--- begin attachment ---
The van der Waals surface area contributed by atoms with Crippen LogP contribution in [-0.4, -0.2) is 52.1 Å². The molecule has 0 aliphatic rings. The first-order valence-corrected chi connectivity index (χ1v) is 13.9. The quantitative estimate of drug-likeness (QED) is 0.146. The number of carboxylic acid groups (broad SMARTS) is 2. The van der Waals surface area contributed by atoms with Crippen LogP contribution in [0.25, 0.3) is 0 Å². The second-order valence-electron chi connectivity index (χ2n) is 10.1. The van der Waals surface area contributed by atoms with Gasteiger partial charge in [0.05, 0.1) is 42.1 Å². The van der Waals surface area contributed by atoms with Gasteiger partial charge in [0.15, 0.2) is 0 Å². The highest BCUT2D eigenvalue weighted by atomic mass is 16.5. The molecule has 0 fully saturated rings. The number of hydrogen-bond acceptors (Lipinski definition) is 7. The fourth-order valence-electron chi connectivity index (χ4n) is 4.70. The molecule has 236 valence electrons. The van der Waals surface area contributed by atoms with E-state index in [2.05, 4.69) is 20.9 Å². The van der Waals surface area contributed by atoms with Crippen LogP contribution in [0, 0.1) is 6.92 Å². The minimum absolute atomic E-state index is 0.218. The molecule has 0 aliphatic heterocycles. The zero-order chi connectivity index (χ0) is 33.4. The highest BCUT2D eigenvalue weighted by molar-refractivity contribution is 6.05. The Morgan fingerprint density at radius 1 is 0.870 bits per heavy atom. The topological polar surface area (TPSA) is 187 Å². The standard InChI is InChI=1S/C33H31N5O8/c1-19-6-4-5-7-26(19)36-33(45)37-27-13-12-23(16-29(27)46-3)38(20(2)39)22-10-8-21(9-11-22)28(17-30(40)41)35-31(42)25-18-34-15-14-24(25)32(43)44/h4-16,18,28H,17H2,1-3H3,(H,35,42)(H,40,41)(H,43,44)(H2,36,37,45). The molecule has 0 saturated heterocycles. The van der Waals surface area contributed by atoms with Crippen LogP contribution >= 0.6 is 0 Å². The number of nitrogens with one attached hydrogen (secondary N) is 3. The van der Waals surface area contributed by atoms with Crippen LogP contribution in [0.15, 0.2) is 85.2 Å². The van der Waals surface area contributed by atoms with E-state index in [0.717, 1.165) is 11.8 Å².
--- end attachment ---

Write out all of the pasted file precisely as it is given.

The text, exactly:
The van der Waals surface area contributed by atoms with Crippen LogP contribution in [-0.4, -0.2) is 52.1 Å². The molecule has 0 aliphatic rings. The first-order valence-corrected chi connectivity index (χ1v) is 13.9. The quantitative estimate of drug-likeness (QED) is 0.146. The number of carboxylic acid groups (broad SMARTS) is 2. The van der Waals surface area contributed by atoms with Crippen LogP contribution in [0.25, 0.3) is 0 Å². The second-order valence-electron chi connectivity index (χ2n) is 10.1. The van der Waals surface area contributed by atoms with Gasteiger partial charge in [0.05, 0.1) is 42.1 Å². The van der Waals surface area contributed by atoms with Gasteiger partial charge in [0.15, 0.2) is 0 Å². The highest BCUT2D eigenvalue weighted by atomic mass is 16.5. The molecule has 0 fully saturated rings. The number of hydrogen-bond acceptors (Lipinski definition) is 7. The fourth-order valence-electron chi connectivity index (χ4n) is 4.70. The molecule has 236 valence electrons. The van der Waals surface area contributed by atoms with E-state index in [2.05, 4.69) is 20.9 Å². The van der Waals surface area contributed by atoms with Crippen LogP contribution in [0, 0.1) is 6.92 Å². The minimum absolute atomic E-state index is 0.218. The molecule has 0 aliphatic heterocycles. The zero-order chi connectivity index (χ0) is 33.4. The highest BCUT2D eigenvalue weighted by molar-refractivity contribution is 6.05. The Morgan fingerprint density at radius 1 is 0.870 bits per heavy atom. The topological polar surface area (TPSA) is 187 Å². The standard InChI is InChI=1S/C33H31N5O8/c1-19-6-4-5-7-26(19)36-33(45)37-27-13-12-23(16-29(27)46-3)38(20(2)39)22-10-8-21(9-11-22)28(17-30(40)41)35-31(42)25-18-34-15-14-24(25)32(43)44/h4-16,18,28H,17H2,1-3H3,(H,35,42)(H,40,41)(H,43,44)(H2,36,37,45). The molecule has 0 saturated heterocycles. The van der Waals surface area contributed by atoms with Crippen LogP contribution >= 0.6 is 0 Å². The number of nitrogens with one attached hydrogen (secondary N) is 3. The van der Waals surface area contributed by atoms with Crippen LogP contribution in [0.15, 0.2) is 85.2 Å². The van der Waals surface area contributed by atoms with E-state index in [0.717, 1.165) is 11.8 Å².